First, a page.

"The doctor noted in the medical records that Dahl had long hair and tattoos," Kelly says. "He didn't get an optimal evaluation because of his appearance." As usual, Kelly chose a theme that was simple and personal: "From jury selection right on, we kept making a point of asking the jury, 'You aren't going to make your decision based on how he looks, are you?' 'Do you think the limitations of a handsome person who can't walk are much worse than a not-so-handsome person?' We took that arrow out of their quiver right away."

The Sonoma County jury awarded Dahl $5.3 million for future medical care costs and lost wages. They also awarded $3.85 million for physical pain and mental suffering, which the Medical Injury Compensation Reform Act scaled back to $250,000.

"I have been in practice for 30 years and I have never seen a body of law that so consistently hurt those who have been damaged most," he says. "Four weeks ago my partner had a case with a 22-year-old who had been permanently blinded in both eyes. If the doctor had run her over in his Mercedes, it would be a $10 million case."

Coming from a personal injury lawyer, such comments could easily seem self-serving. But those who know Kelly say his passion is genuine; the first thing people remark on after his humor and nimble mind is his ethics. For nearly 30 years, he has taught for the National Institute for Trial Advocacy, the organization dedicating to imbue lawyers with the ability to provide skilled and ethical advocacy.

"He doesn't make a lot of money for teaching, but he's a great believer in the obligations of lawyers," says San Francisco mediator Ken Gack. "If you didn't get to know him better, you might never guess this glib and sometimes caustic man, with an always humorous demeanor, was so active in charities."

Teaching has taken Kelly around the world. In Great Britain, the legal system has historically been divided between barristers, who tried cases, and solicitors, who prepared the paperwork. "The phrase 'tying everything up with a red ribbon' comes from the solicitors handing the paperwork to the barristers with a red ribbon," Kelly says. "When the law was changed, allowing solicitors to go to court, it wasn't in the barrister's economic interest to train them in things like how to examine witnesses." So Kelly and other American lawyers came in to instruct them.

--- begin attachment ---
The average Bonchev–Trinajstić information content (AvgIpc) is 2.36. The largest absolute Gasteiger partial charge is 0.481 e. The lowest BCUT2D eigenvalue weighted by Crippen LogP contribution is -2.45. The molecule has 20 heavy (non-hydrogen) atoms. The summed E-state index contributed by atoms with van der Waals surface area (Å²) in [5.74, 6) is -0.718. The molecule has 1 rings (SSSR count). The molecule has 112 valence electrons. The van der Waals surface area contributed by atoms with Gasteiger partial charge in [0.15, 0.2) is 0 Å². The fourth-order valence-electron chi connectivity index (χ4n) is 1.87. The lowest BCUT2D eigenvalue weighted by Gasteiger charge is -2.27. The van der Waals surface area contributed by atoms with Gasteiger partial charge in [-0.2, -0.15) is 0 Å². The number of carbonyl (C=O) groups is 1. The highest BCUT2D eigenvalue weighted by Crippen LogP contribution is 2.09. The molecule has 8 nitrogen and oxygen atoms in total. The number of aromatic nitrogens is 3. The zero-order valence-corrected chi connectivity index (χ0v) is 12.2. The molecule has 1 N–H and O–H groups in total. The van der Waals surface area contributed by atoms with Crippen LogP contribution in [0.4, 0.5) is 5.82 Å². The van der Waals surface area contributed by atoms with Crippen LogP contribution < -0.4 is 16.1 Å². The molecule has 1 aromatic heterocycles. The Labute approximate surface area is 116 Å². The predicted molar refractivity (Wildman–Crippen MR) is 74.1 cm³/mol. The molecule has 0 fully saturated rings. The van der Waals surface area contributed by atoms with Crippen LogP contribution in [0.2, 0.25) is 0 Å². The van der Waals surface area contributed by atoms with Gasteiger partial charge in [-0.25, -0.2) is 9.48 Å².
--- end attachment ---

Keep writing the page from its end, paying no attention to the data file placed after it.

After the collapse of the Soviet Union, Kelly went to the Republic of Georgia, helping educate lawyers in a new system where a defendant suddenly was entitled to a lawyer. (He still gets e-mail and notes from some of his students there.) His latest travels took him to Japan, where the military-style legal system, installed after World War II, is now being replaced by a new criminal-trial system where three judges will decide cases in deliberation with a panel of six jurors.

In a trial skills boot camp, which was covered in national newspapers and in nightly news broadcasts, Kelly gave primers on directs, cross-examinations, opening statements and final arguments to attorneys chosen from Japan's 52 prefectures.

"The lawyers in Japan have no idea what presentation skills are necessary to persuade a lay jury as opposed to professional judges," Kelly continues. "I've seen cases where the lawyers will stand at a podium and read the final argument to the judge without making eye contact—I had to tell them if you do that with six people taken out of the community they'll be bored and have terrible memories of high school."

As Kelly explains all this in his firm's conference room, with its spectacular view of Alcatraz, he jumps to his feet and makes sketches on a blackboard of potential courtroom layouts for the new Japanese legal system. He's in teacher mode now, animated and excited.

Given the many eight-figure cases he has involving physicians, does he have any qualms when he has to go to the doctor?

"Six years ago," Kelly begins, without missing a beat, "I had to have surgery that required general anesthesia. You know how they make you count backwards from 100? I was going '99, 98, 97 ...' and just as I went under, I heard the scrub nurse say, 'Is this the lawyer?'"

He booms with laughter and continues: "But it doesn't worry me. I'm not the right person for anyone to try to get even with."